The opinion of the court was delivered by: J. Ronnie Greer United States District Judge
This pro se civil rights action for injunctive relief under 42 U.S.C. § 1983 was filed by Ronald C. Lane, a state inmate housed at the Johnson County Jail. Plaintiff's application to proceed in forma pauperis is GRANTED and he is ASSESSED the filing fee of three hundred and fifty dollars ($350). The custodian of plaintiff's inmate trust account at the institution where he now resides is DIRECTED to submit to the Clerk of Court, as an initial partial payment, twenty percent (20%) of the greater of either the average monthly deposits to the inmate trust account or the average monthly balance in the account, for the six (6) months immediately preceding the filing of the complaint. 28 U.S.C.§ 1915(b)(1).
After full payment of the initial partial filing fee, the custodian shall submit twenty percent (20%) of plaintiff's preceding monthly income credited to his account, but only when the amount in the account exceeds ten dollars ($10), until the full $350 fee has been paid.*fn1 28 U.S.C. § 1915(b)(2).
The Clerk is DIRECTED to mail a copy of this Order to the custodian of inmate trust accounts at plaintiff's place of confinement and also to George Little, the Commissioner of the Tennessee Department of Correction, to ensure compliance with the assessment procedures outlined herein.
1. Plaintiff's Allegations
Plaintiff makes the following allegations in his complaint. Since birth, plaintiff has had ear problems, which have required seven to eight surgeries and have necessitated periodic visits with an ear specialist. Plaintiff also suffers from several other conditions, including TMJ [temporal mandibular joint disease]; bipolar disease; anxiety; depression; and nerves, the latter of which he attributes to the pain in his ear. Defendant Hathaway has prescribed medications to treat his medical and psychological problems, but they do him no good, although there are some medications which would work quite well, such as those prescribed by his family physician in Greene County. He saw defendant Hathaway in June of 2006 and tried to explain his medication dilemma to her, but she was disrespectful, told him that there was nothing she could do for him, and advised him to go back to the county he came from. He would have the Court order that he be given the medication and medical care he needs and he also would like to sue defendant Hathaway for malpractice.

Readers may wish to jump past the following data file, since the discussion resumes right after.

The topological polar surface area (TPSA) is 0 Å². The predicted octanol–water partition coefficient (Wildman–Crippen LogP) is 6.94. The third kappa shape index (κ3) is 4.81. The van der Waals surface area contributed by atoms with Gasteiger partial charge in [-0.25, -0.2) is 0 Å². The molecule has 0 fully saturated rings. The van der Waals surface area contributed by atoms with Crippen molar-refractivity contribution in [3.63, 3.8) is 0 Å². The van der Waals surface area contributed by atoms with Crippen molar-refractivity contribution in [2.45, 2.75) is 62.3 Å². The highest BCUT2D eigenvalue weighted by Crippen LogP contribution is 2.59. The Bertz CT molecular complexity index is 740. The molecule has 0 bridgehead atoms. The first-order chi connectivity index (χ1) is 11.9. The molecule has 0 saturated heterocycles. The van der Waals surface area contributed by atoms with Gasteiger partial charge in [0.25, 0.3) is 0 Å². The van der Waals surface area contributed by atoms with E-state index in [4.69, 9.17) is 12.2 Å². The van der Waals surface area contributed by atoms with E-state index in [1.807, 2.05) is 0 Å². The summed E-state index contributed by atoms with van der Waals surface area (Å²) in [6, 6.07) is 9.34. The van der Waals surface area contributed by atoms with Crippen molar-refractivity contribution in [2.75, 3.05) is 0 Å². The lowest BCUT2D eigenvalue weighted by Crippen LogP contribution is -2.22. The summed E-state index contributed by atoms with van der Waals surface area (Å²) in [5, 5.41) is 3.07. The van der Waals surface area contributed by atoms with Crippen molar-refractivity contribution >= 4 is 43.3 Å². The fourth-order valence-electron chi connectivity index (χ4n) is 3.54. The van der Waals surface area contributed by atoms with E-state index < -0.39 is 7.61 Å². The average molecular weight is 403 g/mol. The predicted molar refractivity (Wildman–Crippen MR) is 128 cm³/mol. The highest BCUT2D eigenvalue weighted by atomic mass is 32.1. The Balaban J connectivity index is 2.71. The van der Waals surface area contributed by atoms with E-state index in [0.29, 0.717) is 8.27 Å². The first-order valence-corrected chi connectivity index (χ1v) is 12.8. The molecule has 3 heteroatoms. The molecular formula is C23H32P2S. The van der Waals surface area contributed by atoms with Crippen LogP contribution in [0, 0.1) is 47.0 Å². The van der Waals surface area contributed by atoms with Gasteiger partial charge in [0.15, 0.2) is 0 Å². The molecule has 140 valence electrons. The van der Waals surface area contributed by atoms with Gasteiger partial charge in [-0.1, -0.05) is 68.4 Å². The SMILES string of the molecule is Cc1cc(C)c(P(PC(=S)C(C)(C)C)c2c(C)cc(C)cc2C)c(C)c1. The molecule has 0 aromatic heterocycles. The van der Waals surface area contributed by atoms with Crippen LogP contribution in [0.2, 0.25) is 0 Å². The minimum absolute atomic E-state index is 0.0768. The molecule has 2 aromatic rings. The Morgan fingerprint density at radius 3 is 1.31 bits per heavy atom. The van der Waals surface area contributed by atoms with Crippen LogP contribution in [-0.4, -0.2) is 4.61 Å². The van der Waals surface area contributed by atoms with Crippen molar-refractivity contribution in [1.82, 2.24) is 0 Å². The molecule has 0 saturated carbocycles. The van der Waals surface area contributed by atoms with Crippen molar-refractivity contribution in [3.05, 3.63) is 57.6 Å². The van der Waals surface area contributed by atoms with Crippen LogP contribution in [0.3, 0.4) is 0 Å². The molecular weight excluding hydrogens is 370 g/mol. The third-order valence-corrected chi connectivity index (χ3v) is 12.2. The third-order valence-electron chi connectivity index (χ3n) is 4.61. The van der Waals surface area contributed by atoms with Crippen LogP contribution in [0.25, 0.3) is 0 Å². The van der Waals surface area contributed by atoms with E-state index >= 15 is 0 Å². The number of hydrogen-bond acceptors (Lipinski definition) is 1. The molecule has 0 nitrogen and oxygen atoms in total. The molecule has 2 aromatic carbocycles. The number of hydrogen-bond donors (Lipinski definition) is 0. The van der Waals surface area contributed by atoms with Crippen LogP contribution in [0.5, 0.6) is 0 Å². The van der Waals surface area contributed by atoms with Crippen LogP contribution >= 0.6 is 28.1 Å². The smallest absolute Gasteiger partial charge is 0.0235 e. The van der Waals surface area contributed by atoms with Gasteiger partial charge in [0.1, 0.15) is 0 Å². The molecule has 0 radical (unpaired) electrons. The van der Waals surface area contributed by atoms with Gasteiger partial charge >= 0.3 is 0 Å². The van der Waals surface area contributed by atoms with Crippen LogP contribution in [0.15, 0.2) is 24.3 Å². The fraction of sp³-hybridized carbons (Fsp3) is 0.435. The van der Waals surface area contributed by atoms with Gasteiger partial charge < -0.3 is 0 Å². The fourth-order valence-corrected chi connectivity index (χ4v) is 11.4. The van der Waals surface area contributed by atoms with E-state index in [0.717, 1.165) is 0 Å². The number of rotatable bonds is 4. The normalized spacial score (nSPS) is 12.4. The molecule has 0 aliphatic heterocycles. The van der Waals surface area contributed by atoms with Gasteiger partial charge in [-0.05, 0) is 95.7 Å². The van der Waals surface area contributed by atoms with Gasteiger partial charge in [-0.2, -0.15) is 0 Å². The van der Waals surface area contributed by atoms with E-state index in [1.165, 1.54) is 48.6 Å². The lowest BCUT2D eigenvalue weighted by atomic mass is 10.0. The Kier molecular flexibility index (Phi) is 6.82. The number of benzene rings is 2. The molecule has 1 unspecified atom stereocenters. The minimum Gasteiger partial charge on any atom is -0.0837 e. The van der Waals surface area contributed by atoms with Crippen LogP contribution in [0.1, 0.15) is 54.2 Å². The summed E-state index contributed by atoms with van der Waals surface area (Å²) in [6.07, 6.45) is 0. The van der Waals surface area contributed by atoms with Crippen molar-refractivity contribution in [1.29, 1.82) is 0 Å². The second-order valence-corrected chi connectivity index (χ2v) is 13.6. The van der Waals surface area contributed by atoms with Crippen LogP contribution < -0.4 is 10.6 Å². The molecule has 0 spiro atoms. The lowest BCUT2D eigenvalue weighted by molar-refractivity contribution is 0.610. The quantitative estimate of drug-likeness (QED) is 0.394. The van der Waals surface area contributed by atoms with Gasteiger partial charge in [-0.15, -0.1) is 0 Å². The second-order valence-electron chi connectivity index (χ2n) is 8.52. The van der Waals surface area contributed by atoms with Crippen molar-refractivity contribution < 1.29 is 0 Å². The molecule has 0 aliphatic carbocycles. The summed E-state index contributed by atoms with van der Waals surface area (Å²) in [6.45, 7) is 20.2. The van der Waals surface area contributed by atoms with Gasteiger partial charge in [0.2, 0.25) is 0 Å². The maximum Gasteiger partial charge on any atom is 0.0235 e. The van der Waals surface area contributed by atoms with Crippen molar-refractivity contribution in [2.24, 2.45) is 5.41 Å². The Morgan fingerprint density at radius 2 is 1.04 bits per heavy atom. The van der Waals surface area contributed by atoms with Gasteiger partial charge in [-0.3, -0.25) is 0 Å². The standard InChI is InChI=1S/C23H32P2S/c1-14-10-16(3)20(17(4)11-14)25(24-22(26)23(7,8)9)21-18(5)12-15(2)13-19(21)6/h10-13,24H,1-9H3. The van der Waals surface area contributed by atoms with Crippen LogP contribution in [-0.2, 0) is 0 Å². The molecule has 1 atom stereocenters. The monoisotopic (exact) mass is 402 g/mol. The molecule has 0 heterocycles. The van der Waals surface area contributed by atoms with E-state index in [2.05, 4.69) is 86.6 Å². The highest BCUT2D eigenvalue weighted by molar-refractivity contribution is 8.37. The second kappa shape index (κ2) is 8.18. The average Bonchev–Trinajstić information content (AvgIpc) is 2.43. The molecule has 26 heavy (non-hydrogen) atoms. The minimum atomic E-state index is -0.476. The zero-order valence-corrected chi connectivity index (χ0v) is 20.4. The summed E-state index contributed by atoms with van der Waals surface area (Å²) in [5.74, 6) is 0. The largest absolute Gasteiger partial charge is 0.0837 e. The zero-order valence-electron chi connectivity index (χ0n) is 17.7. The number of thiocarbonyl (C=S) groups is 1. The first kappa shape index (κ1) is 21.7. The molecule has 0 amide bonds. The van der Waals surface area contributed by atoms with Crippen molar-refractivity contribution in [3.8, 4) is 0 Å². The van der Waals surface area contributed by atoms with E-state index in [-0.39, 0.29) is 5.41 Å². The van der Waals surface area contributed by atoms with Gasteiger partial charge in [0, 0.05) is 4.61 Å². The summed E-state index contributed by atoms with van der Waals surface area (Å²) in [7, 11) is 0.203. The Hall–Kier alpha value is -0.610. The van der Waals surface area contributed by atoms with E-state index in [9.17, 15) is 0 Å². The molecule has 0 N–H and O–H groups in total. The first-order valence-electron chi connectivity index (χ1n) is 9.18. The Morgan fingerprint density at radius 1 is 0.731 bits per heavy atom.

2. Screening the Complaint
The Court must now review the complaint to determine whether it states a claim entitling the plaintiff to relief or is frivolous or malicious or seeks monetary relief from a defendant who is immune from such relief. 28 U.S.C. § 1915(e)(2) and § 1915A; McGore v. Wrigglesworth, 114 F.3d 601, 607 (6th Cir. 1997). If so, this suit must be dismissed.
At the outset, plaintiff has named the Johnson County Jail as a defendant. The Johnson County Jail is a building--not a suable entity under § 1983. See Monell v. Department of Social Services, 436 U.S. 658, 688-90 (1978); Cage v. Kent County Correctional Facility, 113 F.3d 1234, 1997 WL 225647, **1 (6th Cir. May 1, 1997).
The gravamen of plaintiff's complaint is that he has been prescribed medications which do not help his medical problems and denied those medications which have helped him in the past. The Eighth Amendment is violated when a prison official is deliberately indifferent to an inmate's serious medical needs. Estelle v. Gamble, 429 U.S. 97, 103 (1976). However, where a prisoner receives some medical care and the dispute is over its adequacy, no claim has been stated. Westlake v. Lucas, 537 F.2d 857, 860 n.5 (6th Cir. 1976). By the same token, a divergence of medical opinion regarding treatment does not amount to deliberate indifference. Shofner v. Comacho, 2000 WL 1359633, at*2 (6th Cir. Sept. 14, 2000) (citing, inter alia, Estelle, 429 U.S. at 107).
Plaintiff does not indicate that he was refused treatment for his various medical conditions-indeed, plaintiff was taking a number of medications prescribed by defendant Hathaway. Essentially, his claim is that he was not given the medications that he desired. But a disagreement between a prisoner and his doctor concerning treatment does not state a cognizable Eighth Amendment claim. Estelle, 429 U.S. at 107. By the same token, allegations that a medical condition has been negligently diagnosed or treated are not actionable under § 1983, and the mere fact that the victim happens to be a prisoner does not convert what, at best, is a medical malpractice claim into a constitutional violation. Id., at 106. For this reason, the plaintiff's claim that he was denied specific medications fails to state a viable claim entitling him to relief under § 1983. See Layne v. Vinzant, 657 F.2d 468, 473 (1st Cir. 1981) (finding that "[t]he right to be free from cruel and unusual punishment does not include the right to treatment of one's choice").
Because plaintiff's allegations do not entitle him to relief under § 1983, this action will be dismissed for failure to state a claim. 28 ...